Short Films, Deep Messages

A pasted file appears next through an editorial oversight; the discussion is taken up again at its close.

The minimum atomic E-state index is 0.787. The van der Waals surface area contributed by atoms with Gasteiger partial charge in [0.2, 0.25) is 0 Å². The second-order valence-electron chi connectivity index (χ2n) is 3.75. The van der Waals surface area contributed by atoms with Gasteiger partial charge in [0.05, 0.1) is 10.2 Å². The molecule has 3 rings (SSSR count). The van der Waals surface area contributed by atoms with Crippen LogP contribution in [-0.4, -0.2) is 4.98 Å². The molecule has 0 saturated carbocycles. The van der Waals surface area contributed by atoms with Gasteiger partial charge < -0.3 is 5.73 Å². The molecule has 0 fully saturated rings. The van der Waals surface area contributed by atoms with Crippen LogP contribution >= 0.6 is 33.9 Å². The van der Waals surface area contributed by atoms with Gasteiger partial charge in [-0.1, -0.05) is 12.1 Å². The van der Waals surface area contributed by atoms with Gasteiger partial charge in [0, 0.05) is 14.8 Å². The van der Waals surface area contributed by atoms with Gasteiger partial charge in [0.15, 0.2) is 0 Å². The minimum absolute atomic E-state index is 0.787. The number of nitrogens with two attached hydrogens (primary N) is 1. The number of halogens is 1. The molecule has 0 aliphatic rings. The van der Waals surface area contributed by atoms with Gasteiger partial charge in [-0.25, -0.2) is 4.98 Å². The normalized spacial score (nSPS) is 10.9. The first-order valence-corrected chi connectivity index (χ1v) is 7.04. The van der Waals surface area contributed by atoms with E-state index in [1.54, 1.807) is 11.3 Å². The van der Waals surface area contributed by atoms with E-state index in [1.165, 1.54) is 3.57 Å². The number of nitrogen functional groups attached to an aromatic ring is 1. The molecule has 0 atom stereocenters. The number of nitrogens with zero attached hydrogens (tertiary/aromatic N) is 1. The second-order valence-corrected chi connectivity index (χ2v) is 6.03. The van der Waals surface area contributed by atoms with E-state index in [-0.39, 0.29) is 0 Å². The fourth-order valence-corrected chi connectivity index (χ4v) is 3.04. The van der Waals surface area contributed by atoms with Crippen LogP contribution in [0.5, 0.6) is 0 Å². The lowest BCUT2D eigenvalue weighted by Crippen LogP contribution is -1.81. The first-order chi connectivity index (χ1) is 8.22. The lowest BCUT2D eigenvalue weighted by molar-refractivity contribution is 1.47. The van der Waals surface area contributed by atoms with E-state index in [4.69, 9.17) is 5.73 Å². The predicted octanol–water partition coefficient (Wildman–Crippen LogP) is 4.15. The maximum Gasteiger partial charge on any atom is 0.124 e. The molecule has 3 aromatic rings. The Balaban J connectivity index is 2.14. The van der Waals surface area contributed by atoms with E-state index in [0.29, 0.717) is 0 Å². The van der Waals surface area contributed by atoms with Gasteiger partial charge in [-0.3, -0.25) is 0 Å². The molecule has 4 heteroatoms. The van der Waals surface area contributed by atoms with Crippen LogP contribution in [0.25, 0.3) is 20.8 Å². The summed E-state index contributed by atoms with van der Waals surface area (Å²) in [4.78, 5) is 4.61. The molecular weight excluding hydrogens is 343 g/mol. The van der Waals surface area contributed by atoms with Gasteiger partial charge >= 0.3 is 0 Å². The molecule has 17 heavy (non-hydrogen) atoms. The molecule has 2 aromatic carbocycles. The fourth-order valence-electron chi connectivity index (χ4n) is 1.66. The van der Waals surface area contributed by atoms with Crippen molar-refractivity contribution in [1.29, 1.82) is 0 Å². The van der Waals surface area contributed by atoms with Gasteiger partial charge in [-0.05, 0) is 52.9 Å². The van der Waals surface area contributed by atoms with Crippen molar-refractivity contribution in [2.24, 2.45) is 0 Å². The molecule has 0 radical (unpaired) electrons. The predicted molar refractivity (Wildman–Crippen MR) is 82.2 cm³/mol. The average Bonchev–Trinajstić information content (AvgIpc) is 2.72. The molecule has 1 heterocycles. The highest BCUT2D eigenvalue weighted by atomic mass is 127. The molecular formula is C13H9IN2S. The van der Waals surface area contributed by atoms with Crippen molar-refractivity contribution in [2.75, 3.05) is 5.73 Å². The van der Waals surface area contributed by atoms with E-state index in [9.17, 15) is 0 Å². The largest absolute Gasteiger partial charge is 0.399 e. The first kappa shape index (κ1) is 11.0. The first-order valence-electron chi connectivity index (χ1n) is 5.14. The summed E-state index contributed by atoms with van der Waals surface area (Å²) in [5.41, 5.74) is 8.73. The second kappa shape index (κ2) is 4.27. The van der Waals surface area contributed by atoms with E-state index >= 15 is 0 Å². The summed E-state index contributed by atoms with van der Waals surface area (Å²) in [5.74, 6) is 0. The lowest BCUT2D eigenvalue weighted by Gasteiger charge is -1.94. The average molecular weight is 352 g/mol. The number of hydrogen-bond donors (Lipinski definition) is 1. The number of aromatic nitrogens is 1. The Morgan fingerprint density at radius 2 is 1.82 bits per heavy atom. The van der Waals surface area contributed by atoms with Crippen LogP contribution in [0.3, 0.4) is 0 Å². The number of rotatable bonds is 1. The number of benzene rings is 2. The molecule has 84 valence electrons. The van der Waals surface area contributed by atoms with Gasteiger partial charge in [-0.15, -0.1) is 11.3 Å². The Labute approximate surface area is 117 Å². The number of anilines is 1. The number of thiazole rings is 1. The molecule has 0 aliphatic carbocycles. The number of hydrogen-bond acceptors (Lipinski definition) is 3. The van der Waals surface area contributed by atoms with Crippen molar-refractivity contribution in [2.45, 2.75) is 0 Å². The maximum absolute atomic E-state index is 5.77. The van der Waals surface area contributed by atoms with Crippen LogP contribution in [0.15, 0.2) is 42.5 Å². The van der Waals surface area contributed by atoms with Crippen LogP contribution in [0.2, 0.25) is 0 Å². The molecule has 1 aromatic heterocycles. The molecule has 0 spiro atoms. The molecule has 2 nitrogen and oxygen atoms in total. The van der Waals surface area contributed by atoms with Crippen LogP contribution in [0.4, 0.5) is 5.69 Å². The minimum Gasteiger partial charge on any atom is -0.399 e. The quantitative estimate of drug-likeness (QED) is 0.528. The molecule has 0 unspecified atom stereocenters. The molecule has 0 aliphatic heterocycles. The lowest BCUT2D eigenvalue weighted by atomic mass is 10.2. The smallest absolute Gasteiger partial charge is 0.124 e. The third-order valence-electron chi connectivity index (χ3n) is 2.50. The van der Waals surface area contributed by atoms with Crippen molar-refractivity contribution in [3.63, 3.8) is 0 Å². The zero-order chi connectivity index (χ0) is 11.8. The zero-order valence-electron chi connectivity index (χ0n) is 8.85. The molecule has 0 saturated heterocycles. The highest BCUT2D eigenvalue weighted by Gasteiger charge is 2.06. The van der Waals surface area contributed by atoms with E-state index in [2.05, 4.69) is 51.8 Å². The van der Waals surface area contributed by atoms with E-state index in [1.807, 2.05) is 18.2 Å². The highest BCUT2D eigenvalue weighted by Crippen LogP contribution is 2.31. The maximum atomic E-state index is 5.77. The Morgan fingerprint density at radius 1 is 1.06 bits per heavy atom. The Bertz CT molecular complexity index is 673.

By Michael Leaser While fans of good, true, and beautiful cinema are rightly praising Les Misérables this Oscar season, several Oscar-nominated entries in the short film live action and animated categories also warrant recognition.Among the live action nominees, two films featuring broken men stand out. Henry invites the viewer to experience an elderly man’s advanced dementia from his perspective. At times painful and heartbreaking, yet also quite poignant, the film skillfully illustrates Henry’s frantic searching through barren hallways for the loving memories of his wife and children that are frequently eluding him.Curfew deals with a 30-ish drug addict in the process of committing suicide who gets an unexpected call from his estranged sister pleading for him to watch her daughter for a few hours when she has no one else to turn to. Both darkly comic and deeply moving, despite some strong language, this film deftly explores the broken and burgeoning relationships that prove critical to a lost soul’s terrestrial salvation.The animated film category contains a few gems as well. Adam and Dog beautifully depicts a fictional account of the first encounter between man and his best friend and how that first powerful bond of loyalty develops between a canine and his master.Head Over Heels uses rough claymation to good effect in its portrayal of a rough relationship between an old married couple that literally live on different gravitational planes within the same house. The tentative steps both husband and wife make toward reconciliation are imaginative and heart-warming. (You can read more about the film’s young, Catholic, unmarried filmmaker Timothy Reckart here.)The likely Oscar winner, Paperman, is a beautifully realized, black-and-white, traditionally animated short from Disney that shows the lengths to which a young man, with some unorthodox assistance, will go to find a beautiful young woman he met briefly on a train platform.All the animated films can be viewed online for free and are relatively kid-friendly, though parents should be forewarned that there is some brief male and female nudity in Adam and Dog.